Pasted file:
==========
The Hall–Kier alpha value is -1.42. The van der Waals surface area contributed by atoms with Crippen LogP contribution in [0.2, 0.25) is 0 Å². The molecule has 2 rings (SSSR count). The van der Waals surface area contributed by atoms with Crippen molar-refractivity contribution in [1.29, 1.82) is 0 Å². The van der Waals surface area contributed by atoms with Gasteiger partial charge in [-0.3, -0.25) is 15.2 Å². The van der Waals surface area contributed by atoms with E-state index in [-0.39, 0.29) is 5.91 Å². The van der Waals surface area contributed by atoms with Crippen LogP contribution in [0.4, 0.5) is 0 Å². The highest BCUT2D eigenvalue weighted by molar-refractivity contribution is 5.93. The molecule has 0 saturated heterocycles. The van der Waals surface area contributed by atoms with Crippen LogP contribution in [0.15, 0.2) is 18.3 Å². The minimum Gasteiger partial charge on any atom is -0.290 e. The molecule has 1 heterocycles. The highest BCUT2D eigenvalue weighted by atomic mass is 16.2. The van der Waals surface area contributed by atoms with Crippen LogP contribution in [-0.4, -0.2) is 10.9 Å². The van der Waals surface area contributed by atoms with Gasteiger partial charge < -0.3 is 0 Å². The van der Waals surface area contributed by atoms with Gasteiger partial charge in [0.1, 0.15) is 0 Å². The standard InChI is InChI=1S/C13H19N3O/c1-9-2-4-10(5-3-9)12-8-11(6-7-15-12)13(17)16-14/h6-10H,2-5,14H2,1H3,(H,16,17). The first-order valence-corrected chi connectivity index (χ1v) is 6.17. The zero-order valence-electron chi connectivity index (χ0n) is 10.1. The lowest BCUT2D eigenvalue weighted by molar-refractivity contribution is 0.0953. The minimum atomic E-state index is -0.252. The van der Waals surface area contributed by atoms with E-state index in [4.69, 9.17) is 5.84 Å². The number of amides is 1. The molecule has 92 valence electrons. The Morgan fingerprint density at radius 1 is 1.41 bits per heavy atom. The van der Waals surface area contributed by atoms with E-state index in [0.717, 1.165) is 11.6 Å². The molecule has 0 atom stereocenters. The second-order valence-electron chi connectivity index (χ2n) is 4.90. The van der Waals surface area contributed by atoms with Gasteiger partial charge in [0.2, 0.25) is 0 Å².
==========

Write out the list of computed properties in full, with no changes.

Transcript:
The Hall–Kier alpha value is -1.42. The van der Waals surface area contributed by atoms with Crippen LogP contribution in [0.2, 0.25) is 0 Å². The molecule has 2 rings (SSSR count). The van der Waals surface area contributed by atoms with Crippen molar-refractivity contribution in [1.29, 1.82) is 0 Å². The van der Waals surface area contributed by atoms with Gasteiger partial charge in [-0.3, -0.25) is 15.2 Å². The van der Waals surface area contributed by atoms with E-state index in [-0.39, 0.29) is 5.91 Å². The van der Waals surface area contributed by atoms with Crippen LogP contribution in [0.4, 0.5) is 0 Å². The highest BCUT2D eigenvalue weighted by molar-refractivity contribution is 5.93. The molecule has 0 saturated heterocycles. The van der Waals surface area contributed by atoms with Crippen LogP contribution in [0.15, 0.2) is 18.3 Å². The minimum Gasteiger partial charge on any atom is -0.290 e. The molecule has 1 heterocycles. The highest BCUT2D eigenvalue weighted by atomic mass is 16.2. The van der Waals surface area contributed by atoms with Crippen LogP contribution in [-0.4, -0.2) is 10.9 Å². The van der Waals surface area contributed by atoms with Gasteiger partial charge < -0.3 is 0 Å². The van der Waals surface area contributed by atoms with Gasteiger partial charge in [0.1, 0.15) is 0 Å². The standard InChI is InChI=1S/C13H19N3O/c1-9-2-4-10(5-3-9)12-8-11(6-7-15-12)13(17)16-14/h6-10H,2-5,14H2,1H3,(H,16,17). The first-order valence-corrected chi connectivity index (χ1v) is 6.17. The zero-order valence-electron chi connectivity index (χ0n) is 10.1. The lowest BCUT2D eigenvalue weighted by molar-refractivity contribution is 0.0953. The minimum atomic E-state index is -0.252. The van der Waals surface area contributed by atoms with E-state index in [4.69, 9.17) is 5.84 Å². The number of amides is 1. The molecule has 92 valence electrons. The Morgan fingerprint density at radius 1 is 1.41 bits per heavy atom. The van der Waals surface area contributed by atoms with E-state index in [0.717, 1.165) is 11.6 Å². The molecule has 0 atom stereocenters. The second-order valence-electron chi connectivity index (χ2n) is 4.90. The van der Waals surface area contributed by atoms with Gasteiger partial charge in [0.2, 0.25) is 0 Å².